I did have muscle, ligament and nerve damage issues that took me at least 2 years to return to a lesser capable version of my pre-Lipitor capabilities. And I am still enjoying ongoing recovery from this damage. These adverse effects I would attribute heavily to damage resulting from low cholesterol. Also, I am only now, almost 3 years later, seeing my skin return to its pre-Lipitor condition, instead of being dry and prone to incessant determatological problems.

Suspect that one needs to think about different classes of people, some that will suffer extremely adverse effects in the first weeks or months after starting a statin drug, others of us, like me, that took years for adverse side effects to become so severe that we went looking for why. Othes, seem, we are told, have only few and mild adverse side effects. This begs for a genetic cause to these different responses. I am about to be genotyped via 23andMe's program -- this is the first step in my personal attempts to learn what genetic factors may have contributed to my current condition, thanks to a wide variety of potential causes.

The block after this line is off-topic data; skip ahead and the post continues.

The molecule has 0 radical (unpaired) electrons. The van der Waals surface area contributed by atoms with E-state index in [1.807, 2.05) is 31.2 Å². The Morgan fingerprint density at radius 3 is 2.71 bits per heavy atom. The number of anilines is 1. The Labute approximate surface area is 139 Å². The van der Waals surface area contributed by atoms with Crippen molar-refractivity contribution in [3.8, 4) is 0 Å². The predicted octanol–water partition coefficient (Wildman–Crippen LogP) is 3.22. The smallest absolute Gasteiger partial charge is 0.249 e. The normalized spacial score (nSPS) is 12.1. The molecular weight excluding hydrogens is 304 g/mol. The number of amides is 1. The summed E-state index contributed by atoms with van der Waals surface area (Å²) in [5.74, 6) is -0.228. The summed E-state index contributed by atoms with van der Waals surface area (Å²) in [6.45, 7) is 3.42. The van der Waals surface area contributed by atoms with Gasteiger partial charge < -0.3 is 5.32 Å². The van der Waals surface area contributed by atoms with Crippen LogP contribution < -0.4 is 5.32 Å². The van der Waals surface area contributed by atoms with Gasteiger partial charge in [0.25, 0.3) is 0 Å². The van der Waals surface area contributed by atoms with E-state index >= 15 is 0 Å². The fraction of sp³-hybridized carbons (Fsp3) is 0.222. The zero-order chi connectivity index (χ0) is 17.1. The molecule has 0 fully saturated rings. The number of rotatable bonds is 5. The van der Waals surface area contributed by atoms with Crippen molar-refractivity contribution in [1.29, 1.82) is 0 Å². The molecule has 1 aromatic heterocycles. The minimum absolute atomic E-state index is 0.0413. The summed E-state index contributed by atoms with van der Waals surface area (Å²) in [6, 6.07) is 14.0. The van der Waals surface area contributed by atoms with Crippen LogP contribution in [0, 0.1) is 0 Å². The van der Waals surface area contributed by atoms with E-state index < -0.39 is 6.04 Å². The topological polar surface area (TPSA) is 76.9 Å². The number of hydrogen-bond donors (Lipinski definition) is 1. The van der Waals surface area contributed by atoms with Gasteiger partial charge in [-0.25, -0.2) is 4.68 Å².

The most delayed adverse response to a statin drug that I am familier with is a man that had heart issues in mid 50s and tolerated statins very well until in his mid 80s, when they just about ruined his life by turning a very active old man into almost an invalid. Weaned of of Lipitor, he was back to his old, active self in a few months. This makes me wonder what to expect as we get older and many essential biochemicals are produced in lesser amounts by of bodies, simply by natural aging, and this natural aging interacts with statin adverse effects (even years after quitting statins).

I look forward to what others have to contribute to this topic. We have posters here with a wide range of bad experiences from statin drugs.

Regards,
Lars
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Postby pops » Sun Sep 09, 2012 12:57 pm

Lars,